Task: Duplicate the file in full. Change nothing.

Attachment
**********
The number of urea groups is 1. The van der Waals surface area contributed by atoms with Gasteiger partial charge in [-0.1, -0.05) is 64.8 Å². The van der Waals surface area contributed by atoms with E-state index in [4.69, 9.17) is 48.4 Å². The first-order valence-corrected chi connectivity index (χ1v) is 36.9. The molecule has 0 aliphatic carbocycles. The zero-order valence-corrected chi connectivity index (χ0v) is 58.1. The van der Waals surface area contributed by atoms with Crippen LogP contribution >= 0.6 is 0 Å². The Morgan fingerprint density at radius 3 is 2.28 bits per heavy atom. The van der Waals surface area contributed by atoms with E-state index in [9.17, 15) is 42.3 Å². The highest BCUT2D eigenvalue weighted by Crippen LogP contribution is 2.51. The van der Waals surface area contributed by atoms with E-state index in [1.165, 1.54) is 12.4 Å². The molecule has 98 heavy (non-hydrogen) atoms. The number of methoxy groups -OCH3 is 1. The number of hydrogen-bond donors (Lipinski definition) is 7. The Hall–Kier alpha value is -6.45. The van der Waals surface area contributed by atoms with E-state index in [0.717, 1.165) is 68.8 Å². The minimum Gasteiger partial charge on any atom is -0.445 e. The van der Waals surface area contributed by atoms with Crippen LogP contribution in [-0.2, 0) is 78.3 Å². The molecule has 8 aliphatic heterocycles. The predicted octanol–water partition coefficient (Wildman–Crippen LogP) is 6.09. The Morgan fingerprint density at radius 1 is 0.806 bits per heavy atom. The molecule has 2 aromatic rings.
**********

The number of urea groups is 1. The van der Waals surface area contributed by atoms with Gasteiger partial charge in [-0.1, -0.05) is 64.8 Å². The van der Waals surface area contributed by atoms with E-state index in [4.69, 9.17) is 48.4 Å². The first-order valence-corrected chi connectivity index (χ1v) is 36.9. The molecule has 0 aliphatic carbocycles. The zero-order valence-corrected chi connectivity index (χ0v) is 58.1. The van der Waals surface area contributed by atoms with Crippen LogP contribution >= 0.6 is 0 Å². The Morgan fingerprint density at radius 3 is 2.28 bits per heavy atom. The van der Waals surface area contributed by atoms with E-state index in [9.17, 15) is 42.3 Å². The highest BCUT2D eigenvalue weighted by Crippen LogP contribution is 2.51. The van der Waals surface area contributed by atoms with E-state index in [1.165, 1.54) is 12.4 Å². The molecule has 98 heavy (non-hydrogen) atoms. The number of methoxy groups -OCH3 is 1. The number of hydrogen-bond donors (Lipinski definition) is 7. The Hall–Kier alpha value is -6.45. The van der Waals surface area contributed by atoms with E-state index in [0.717, 1.165) is 68.8 Å². The minimum Gasteiger partial charge on any atom is -0.445 e. The van der Waals surface area contributed by atoms with Crippen LogP contribution in [-0.2, 0) is 78.3 Å². The molecule has 8 aliphatic heterocycles. The predicted octanol–water partition coefficient (Wildman–Crippen LogP) is 6.09. The Morgan fingerprint density at radius 1 is 0.806 bits per heavy atom. The molecule has 2 aromatic rings.